Talk: Intro to Windows Azure Media Services

On Mar 9, 2013, I delivered a talk for students of SMK Padjajaran, a new IT vocational school in Jatinangor, West Java. Knowing that the audiences are senior high school students, I should choose a light material. Yet, I decided to talk about a kind of new stuff in Windows Azure, Media Services, and taking the risk that nobody will understand what I was talking about. My objective is so that the youngsters aware of cloud computing in general, Azure specifically, since the beginning of their study and career path.

Off course, it’s a challenge to talk about Azure to high school students, or even cloud computing in general. Luckily, the speaker before me, a fellow MVP, Bobby Zulkarnain, talked about Windows Server 2012. So, I started by saying that the Azure is some kind of Windows Server in the cloud, which the server hardware is not seen physically, but somewhere out there, connected to internet. That’s my starting point, and the audiences start to understand.

Talking about Azure Media Services presented another challenge. I choose an analogy of publishing videos so that they can be viewed by a huge number of viewers. Instead of buying tons of hardwares, pay for huge bandwidth, and maintain and operate the infrastructure, why don’t lease ones. That’s basically Azure Media Services. Off course, it’s so much more than that, but at least I delivered my point to the audiences.

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Talk: Intro to Windows Azure Mobile Services with iOS

It started with this tweet:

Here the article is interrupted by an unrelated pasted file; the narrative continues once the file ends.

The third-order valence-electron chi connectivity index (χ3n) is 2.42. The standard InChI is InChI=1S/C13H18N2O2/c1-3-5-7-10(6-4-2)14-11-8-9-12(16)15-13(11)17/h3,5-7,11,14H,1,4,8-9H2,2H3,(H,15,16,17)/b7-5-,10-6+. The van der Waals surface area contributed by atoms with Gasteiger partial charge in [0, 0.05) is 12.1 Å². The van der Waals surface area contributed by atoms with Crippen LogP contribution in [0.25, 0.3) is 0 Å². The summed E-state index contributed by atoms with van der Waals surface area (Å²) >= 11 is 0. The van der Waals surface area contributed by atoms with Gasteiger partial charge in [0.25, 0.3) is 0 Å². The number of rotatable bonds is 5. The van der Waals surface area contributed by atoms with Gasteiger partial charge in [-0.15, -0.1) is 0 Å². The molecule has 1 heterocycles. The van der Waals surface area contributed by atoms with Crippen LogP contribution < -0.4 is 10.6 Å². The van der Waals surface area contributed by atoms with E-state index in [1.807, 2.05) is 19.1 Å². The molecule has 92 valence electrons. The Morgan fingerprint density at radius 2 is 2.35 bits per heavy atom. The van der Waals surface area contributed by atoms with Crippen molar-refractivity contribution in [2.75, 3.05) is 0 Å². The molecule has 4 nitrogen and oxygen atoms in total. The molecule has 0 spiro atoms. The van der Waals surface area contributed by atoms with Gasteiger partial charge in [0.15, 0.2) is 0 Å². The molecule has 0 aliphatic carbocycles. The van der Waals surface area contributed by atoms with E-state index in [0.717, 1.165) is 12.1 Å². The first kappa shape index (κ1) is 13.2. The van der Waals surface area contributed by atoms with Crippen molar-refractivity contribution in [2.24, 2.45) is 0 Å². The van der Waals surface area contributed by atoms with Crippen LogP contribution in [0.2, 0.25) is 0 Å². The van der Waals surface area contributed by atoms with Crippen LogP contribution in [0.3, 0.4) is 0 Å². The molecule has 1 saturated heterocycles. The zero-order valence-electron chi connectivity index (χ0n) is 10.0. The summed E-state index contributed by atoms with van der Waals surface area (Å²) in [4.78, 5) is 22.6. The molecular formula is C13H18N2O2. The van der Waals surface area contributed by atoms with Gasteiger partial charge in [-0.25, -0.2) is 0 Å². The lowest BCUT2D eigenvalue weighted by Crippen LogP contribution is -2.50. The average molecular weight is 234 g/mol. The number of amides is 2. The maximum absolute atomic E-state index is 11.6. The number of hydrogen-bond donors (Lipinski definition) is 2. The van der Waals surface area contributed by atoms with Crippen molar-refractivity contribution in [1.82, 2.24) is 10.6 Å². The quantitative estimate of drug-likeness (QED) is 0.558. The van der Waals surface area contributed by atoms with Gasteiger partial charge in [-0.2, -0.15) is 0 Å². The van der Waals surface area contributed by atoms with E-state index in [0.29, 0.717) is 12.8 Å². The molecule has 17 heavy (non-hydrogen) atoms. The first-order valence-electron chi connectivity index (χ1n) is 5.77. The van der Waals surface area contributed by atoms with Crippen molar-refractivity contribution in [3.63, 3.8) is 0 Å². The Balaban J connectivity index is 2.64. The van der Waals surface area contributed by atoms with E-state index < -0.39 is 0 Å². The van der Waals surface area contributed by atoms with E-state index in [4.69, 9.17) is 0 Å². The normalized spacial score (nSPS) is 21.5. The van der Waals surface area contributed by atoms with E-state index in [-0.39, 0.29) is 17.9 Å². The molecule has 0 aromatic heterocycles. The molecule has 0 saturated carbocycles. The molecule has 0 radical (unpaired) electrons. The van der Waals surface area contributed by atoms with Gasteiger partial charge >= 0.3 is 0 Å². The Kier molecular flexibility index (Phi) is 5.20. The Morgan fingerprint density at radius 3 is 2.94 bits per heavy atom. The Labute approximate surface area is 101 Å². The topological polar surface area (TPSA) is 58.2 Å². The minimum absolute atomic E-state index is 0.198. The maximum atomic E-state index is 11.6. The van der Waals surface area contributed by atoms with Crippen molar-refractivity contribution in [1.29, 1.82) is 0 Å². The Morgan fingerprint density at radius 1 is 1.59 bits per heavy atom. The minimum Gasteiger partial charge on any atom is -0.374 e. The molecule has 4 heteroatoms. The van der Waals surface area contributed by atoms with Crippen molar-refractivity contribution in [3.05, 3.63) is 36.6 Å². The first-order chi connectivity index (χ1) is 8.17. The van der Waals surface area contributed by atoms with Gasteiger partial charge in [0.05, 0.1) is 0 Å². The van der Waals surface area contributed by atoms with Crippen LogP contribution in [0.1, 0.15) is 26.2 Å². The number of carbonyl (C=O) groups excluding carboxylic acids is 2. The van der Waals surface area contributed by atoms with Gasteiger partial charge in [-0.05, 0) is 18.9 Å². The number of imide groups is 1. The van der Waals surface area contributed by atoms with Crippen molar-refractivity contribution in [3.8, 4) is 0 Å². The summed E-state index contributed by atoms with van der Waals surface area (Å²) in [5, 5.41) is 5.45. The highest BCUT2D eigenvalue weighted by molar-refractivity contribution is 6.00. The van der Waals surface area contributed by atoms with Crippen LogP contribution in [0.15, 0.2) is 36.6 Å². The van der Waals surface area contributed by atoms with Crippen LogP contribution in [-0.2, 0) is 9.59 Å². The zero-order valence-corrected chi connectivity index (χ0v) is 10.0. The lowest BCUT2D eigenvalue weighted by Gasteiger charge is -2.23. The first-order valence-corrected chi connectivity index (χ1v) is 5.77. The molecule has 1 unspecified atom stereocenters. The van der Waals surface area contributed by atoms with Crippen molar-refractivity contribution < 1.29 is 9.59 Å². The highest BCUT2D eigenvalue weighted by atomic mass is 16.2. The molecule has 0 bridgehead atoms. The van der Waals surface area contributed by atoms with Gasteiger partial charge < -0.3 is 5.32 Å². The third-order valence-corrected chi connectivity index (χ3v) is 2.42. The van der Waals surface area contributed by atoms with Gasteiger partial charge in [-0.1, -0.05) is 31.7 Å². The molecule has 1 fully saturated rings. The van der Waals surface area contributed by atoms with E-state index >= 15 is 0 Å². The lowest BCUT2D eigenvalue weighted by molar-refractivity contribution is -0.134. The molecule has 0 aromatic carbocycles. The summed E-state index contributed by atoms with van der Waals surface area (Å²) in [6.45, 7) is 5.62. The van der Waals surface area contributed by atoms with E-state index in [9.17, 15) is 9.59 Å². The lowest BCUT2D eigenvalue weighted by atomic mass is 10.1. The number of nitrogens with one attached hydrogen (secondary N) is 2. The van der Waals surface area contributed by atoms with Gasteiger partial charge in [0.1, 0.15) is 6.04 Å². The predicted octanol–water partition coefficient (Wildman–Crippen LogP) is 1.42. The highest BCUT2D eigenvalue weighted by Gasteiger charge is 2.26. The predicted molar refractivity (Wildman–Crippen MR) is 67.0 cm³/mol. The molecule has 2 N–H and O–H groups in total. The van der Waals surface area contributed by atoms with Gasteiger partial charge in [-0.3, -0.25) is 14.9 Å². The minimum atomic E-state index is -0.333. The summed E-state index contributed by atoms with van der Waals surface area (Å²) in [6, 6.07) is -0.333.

It said that @hackerspacebdg, a co-working space for creative (developers, designers, bloggers) freelancers and entrepreneurs in Bandung, organises a sharing event to talk about database design and optimisation. On the last minute I tell the organiser that I’d like to share about database backend for mobile apps. They say OK, so I join the force.

Specifically I talk about Windows Azure Mobile Services that offers database-driven backend for mobile apps frontend, either for iOS, Windows Phone, Windows 8, or even Android. I choose specific implementation on iOS, since I do iOS app development almost everyday.

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Deleting Windows Azure Virtual Machine

As my post here, I shared a journey of creating, recreating, and deleting Windows Azure Virtual Machines in order to just install IIS. I need to rephrase here, that hassle is due to wrong selection of VM size. I rephrase, you need to choose at least the VM size of Medium (2 cores, 3.5 GB memory) in order to successfully install Windows Server OS and related services such as IIS. At least, that’s my experience at that particular time.

During the journey, 3 VMs were created. As they won’t be used, they should be deleted so that we don’t have to pay for them. Turned out, deleting VM in Azure is kinda tricky.

Obviously, logical step to delete something is selecting it, then find “delete” button. Click the button and choose “yes” when confirmation pops up.

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Migrating to Windows Azure Virtual Machine

Tonight my team in DyCode migrate our Jepret server to use Azure VM, as we tweeted here:

FYI, Jepret is a photo-sharing app specifically developed for Nokia S40 feature phones. Although the photos taken by S40 phones only have file size of 50 – 100KB, multiply that by hundred thousands of photos, it’s still big. Strong and stable backend is clearly needed.

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